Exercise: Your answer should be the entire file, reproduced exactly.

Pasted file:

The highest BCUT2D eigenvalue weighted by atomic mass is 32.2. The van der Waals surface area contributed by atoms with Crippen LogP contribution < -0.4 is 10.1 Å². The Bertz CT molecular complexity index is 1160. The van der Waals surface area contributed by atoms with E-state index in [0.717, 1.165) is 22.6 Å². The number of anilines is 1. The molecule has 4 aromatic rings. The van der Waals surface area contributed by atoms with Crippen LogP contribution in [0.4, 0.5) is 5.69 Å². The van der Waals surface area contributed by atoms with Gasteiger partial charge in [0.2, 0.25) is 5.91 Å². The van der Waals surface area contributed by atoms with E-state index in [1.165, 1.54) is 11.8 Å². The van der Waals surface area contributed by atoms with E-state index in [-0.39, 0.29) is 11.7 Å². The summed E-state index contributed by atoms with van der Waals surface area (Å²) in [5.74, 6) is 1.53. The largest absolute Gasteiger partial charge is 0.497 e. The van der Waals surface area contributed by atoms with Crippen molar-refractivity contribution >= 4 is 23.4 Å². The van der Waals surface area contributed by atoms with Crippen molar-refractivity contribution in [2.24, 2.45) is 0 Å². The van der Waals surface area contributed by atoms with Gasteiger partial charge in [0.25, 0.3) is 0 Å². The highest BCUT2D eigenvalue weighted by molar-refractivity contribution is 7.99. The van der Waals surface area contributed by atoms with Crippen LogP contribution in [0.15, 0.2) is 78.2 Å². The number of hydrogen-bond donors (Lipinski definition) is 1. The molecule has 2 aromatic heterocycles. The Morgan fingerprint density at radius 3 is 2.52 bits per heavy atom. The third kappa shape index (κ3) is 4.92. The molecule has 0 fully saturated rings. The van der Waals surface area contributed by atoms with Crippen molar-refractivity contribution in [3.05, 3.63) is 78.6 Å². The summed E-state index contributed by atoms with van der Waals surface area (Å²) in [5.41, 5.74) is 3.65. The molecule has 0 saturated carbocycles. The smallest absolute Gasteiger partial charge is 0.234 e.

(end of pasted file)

The highest BCUT2D eigenvalue weighted by atomic mass is 32.2. The van der Waals surface area contributed by atoms with Crippen LogP contribution < -0.4 is 10.1 Å². The Bertz CT molecular complexity index is 1160. The van der Waals surface area contributed by atoms with E-state index in [0.717, 1.165) is 22.6 Å². The number of anilines is 1. The molecule has 4 aromatic rings. The van der Waals surface area contributed by atoms with Crippen LogP contribution in [0.4, 0.5) is 5.69 Å². The van der Waals surface area contributed by atoms with Gasteiger partial charge in [0.2, 0.25) is 5.91 Å². The van der Waals surface area contributed by atoms with E-state index in [1.165, 1.54) is 11.8 Å². The van der Waals surface area contributed by atoms with E-state index in [-0.39, 0.29) is 11.7 Å². The summed E-state index contributed by atoms with van der Waals surface area (Å²) in [5.74, 6) is 1.53. The largest absolute Gasteiger partial charge is 0.497 e. The van der Waals surface area contributed by atoms with Crippen molar-refractivity contribution >= 4 is 23.4 Å². The van der Waals surface area contributed by atoms with Crippen molar-refractivity contribution in [2.24, 2.45) is 0 Å². The van der Waals surface area contributed by atoms with Gasteiger partial charge in [0.25, 0.3) is 0 Å². The highest BCUT2D eigenvalue weighted by molar-refractivity contribution is 7.99. The van der Waals surface area contributed by atoms with Crippen LogP contribution in [0.15, 0.2) is 78.2 Å². The number of hydrogen-bond donors (Lipinski definition) is 1. The molecule has 2 aromatic heterocycles. The Morgan fingerprint density at radius 3 is 2.52 bits per heavy atom. The third kappa shape index (κ3) is 4.92. The molecule has 0 fully saturated rings. The van der Waals surface area contributed by atoms with Crippen molar-refractivity contribution in [3.05, 3.63) is 78.6 Å². The summed E-state index contributed by atoms with van der Waals surface area (Å²) in [5.41, 5.74) is 3.65. The molecule has 0 saturated carbocycles. The smallest absolute Gasteiger partial charge is 0.234 e.